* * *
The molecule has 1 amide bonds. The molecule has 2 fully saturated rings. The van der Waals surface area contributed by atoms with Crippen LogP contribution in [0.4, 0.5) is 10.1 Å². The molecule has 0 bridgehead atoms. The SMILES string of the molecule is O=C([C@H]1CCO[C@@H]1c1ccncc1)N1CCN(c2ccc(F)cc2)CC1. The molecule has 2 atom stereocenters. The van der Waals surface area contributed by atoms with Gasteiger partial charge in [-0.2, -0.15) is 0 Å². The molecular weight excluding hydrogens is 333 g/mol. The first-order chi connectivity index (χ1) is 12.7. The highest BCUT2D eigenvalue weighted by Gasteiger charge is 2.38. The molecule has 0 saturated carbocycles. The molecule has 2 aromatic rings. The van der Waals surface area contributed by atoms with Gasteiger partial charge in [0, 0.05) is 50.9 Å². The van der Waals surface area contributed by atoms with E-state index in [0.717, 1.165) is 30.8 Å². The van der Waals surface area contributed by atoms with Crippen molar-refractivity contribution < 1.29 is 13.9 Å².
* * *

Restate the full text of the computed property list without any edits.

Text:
The molecule has 1 amide bonds. The molecule has 2 fully saturated rings. The van der Waals surface area contributed by atoms with Crippen LogP contribution in [0.4, 0.5) is 10.1 Å². The molecule has 0 bridgehead atoms. The SMILES string of the molecule is O=C([C@H]1CCO[C@@H]1c1ccncc1)N1CCN(c2ccc(F)cc2)CC1. The molecule has 2 atom stereocenters. The van der Waals surface area contributed by atoms with Gasteiger partial charge in [-0.2, -0.15) is 0 Å². The molecular weight excluding hydrogens is 333 g/mol. The first-order chi connectivity index (χ1) is 12.7. The highest BCUT2D eigenvalue weighted by Gasteiger charge is 2.38. The molecule has 0 saturated carbocycles. The molecule has 2 aromatic rings. The van der Waals surface area contributed by atoms with Gasteiger partial charge in [0, 0.05) is 50.9 Å². The van der Waals surface area contributed by atoms with E-state index in [0.717, 1.165) is 30.8 Å². The van der Waals surface area contributed by atoms with Crippen molar-refractivity contribution < 1.29 is 13.9 Å².